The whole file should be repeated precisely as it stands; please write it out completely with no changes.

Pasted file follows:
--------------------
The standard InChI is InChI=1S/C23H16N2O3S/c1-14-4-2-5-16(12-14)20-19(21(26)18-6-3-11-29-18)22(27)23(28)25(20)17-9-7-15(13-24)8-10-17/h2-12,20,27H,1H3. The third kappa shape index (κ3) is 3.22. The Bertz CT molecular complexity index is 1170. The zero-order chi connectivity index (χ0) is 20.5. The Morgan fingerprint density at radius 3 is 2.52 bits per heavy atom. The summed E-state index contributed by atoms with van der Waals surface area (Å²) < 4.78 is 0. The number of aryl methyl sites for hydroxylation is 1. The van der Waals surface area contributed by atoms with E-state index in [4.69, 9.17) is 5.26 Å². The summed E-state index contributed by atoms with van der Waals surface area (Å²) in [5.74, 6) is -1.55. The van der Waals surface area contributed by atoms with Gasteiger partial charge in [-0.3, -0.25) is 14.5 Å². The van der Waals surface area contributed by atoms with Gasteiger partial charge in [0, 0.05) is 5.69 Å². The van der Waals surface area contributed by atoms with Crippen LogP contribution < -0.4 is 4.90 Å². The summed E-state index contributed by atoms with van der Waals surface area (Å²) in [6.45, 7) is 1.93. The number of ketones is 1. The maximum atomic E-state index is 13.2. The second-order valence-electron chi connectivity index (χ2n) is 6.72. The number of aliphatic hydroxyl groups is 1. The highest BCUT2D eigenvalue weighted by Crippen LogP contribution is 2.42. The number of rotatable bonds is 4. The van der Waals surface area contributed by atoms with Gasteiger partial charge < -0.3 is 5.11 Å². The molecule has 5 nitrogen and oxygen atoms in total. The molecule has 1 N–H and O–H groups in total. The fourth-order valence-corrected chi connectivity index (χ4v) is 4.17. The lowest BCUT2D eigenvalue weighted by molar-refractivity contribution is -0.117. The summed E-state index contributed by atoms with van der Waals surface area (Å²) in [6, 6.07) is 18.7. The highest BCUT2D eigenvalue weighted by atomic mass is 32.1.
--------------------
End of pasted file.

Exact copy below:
The standard InChI is InChI=1S/C23H16N2O3S/c1-14-4-2-5-16(12-14)20-19(21(26)18-6-3-11-29-18)22(27)23(28)25(20)17-9-7-15(13-24)8-10-17/h2-12,20,27H,1H3. The third kappa shape index (κ3) is 3.22. The Bertz CT molecular complexity index is 1170. The zero-order chi connectivity index (χ0) is 20.5. The Morgan fingerprint density at radius 3 is 2.52 bits per heavy atom. The summed E-state index contributed by atoms with van der Waals surface area (Å²) < 4.78 is 0. The number of aryl methyl sites for hydroxylation is 1. The van der Waals surface area contributed by atoms with E-state index in [4.69, 9.17) is 5.26 Å². The summed E-state index contributed by atoms with van der Waals surface area (Å²) in [5.74, 6) is -1.55. The van der Waals surface area contributed by atoms with Gasteiger partial charge in [-0.3, -0.25) is 14.5 Å². The van der Waals surface area contributed by atoms with Gasteiger partial charge in [0, 0.05) is 5.69 Å². The van der Waals surface area contributed by atoms with Crippen LogP contribution < -0.4 is 4.90 Å². The summed E-state index contributed by atoms with van der Waals surface area (Å²) in [6.45, 7) is 1.93. The number of ketones is 1. The maximum atomic E-state index is 13.2. The second-order valence-electron chi connectivity index (χ2n) is 6.72. The number of aliphatic hydroxyl groups is 1. The highest BCUT2D eigenvalue weighted by Crippen LogP contribution is 2.42. The number of rotatable bonds is 4. The van der Waals surface area contributed by atoms with Gasteiger partial charge < -0.3 is 5.11 Å². The molecule has 5 nitrogen and oxygen atoms in total. The molecule has 1 N–H and O–H groups in total. The fourth-order valence-corrected chi connectivity index (χ4v) is 4.17. The lowest BCUT2D eigenvalue weighted by molar-refractivity contribution is -0.117. The summed E-state index contributed by atoms with van der Waals surface area (Å²) in [6, 6.07) is 18.7. The highest BCUT2D eigenvalue weighted by atomic mass is 32.1.